After This task was Achieved, then They Were Given the task of coming up with a sound or a movement took place That over the correct number of counts. For example, a quarter note 1 beat Receives Their movement or sound and had to be one beat long (and able to be repeated). A half note looks like but gets two beats so Their movement had to be slightly longer (And Also repeatable). Once the groups Were ready, They presented to the class who had to determine what was being symbol being depicted.

In a different activity, the goal was to assist the students in internalizing the Differences Between sharps, flats, and naturals. Although the flat is fairly distinctive symbol, the symbol are sharp and Natural faq frequently mixed up. To aid the students in the recognition, the students play a Simon Says-type game. Using Their bodies, the students imitate what does the symbol to the note. When shown a sharp, the students need to raise Their arms over Their Heads to Demonstrate the sharp raises the pitch. The Natural Involves the students being ordinary or freezing. For a flat, They need to sit down as Quickly as possible, Because the flat lowers the pitch.  

As a result of These activities, the students have improved Their recognition of the symbols and Their meanings as evidenced by improved playing quizzes and answers to in-class questions. Also It has led to Increased student engagement During These Times as Often students appreciate the movement to break to allow them to engage different parts of their minds.  

The next step would be to continue to expand to cover more activities These musical concepts. Adding movement to activities've Helped Reinforce awareness of Their student bodies. Also There are creative movements as the students begin with a literal depiction of the present concepts, and then move into a creative process. They are utilizing movement to depict various concepts Involving musical pitch and rhythm. Also, in the future, students will begin a composition unit by working on interesting movement exercises in Addition to the musical exercises. They are expanding to include Their creative experiences Their bodies and musical ideas. This reinforcement of concepts Between different areas of the arts will continue to Improve student understanding.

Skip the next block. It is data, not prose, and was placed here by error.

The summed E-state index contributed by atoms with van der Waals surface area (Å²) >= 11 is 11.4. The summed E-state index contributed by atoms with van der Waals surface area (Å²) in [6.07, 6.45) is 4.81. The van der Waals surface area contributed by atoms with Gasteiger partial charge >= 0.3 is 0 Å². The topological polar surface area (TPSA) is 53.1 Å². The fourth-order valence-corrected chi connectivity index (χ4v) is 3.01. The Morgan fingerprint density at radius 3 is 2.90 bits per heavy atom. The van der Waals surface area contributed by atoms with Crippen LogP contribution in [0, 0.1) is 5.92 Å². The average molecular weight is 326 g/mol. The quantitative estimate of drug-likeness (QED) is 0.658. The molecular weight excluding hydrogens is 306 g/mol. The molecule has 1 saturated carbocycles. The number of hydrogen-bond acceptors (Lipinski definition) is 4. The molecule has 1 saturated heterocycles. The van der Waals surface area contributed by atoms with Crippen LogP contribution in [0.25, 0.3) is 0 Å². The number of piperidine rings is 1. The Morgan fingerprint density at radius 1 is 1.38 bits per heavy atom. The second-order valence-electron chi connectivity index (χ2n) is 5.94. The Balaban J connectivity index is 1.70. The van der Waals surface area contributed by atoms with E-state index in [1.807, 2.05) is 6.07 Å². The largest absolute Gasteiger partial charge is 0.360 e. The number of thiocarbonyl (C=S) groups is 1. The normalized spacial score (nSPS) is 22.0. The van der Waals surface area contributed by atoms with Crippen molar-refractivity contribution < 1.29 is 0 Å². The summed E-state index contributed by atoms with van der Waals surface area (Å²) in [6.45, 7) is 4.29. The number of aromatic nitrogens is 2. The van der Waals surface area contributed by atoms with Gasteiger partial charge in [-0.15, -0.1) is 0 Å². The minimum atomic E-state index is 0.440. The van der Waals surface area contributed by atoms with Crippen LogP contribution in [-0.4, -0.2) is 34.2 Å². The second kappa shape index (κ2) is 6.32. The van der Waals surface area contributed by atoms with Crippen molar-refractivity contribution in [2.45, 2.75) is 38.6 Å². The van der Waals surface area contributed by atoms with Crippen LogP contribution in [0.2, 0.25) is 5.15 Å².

Tuesday, April 1, 2014

Movement in Poetry "Dances From a Hat" 8th grade Language Arts

We have been studying Poetry and "Dances From a Hat" is great way to generate lots of vivid vocabulary.  Students ultimately used the list of words to build interesting poems.

I learned the technique from Barry Oreck's Arts Integration Workshop held here at ECA in September.  I was also fortunate to have several other teachers help during this process.Carolina F, Kat SR, and Michael A helped with supervision, planning, and the much needed debriefing at the end of the process.

Similar to what Barry did in our workshop, I first did some warm-up activities with students including 'Away and Back' and 'Move Freeze' .   (For more on activities check out this link:  Dance Activities)  I did these warm-ups over the course of several periods. The warm-ups are crucial to the success of the activity.

The phrases I used in my hat were: falling raindrop,gathering fog, burning fire, and melting ice cream.

DANCES FROM A HAT (Adapted from Mary Joyce)
Get into groups of 3 to 5 people. One person from each group draws a card with a word or phrase on it. The group looks at the card but does not show it to the other groups. Explain that the group will become one of these things. People may play different roles but they are all parts of the same thing – not different characters, people, or things in the surrounding environment. The structure for the dance is shape – movement – shape. The group starts in a still opening shape, moves like this thing and ends in a still closing shape. There are no sound effects or props in the first stage of explorations. Suggest that the group first discuss the qualities and characteristics – decide on the size, direction, energy, force, speed, where it starts and ends. Suggest that group members take turns stepping out to watch during the process. Give at least 10 minutes to prepare. When the dance is performed the audience is directed to describe what they see – not guess what the image is. After descriptions have been collected you may ask if any images come to mind.

See below for a video clip from one the dances. 

When we were done viewing each dance, we brainstormed lists of words which could describe what had been seen.  This requires a good bit of encouragement.  When all the dances and brainstorming were complete we wrote poems using the words.  The poems didn't necessarily have to be about the dances themselves, but many were inspired by their own dance.

Some of the students used these poems as part of their own poetry anthology.  Below is one of the poems (the poet added to and edited the poem several times before this final draft):

by Ethel R

The sky turns into a sorrowful grey.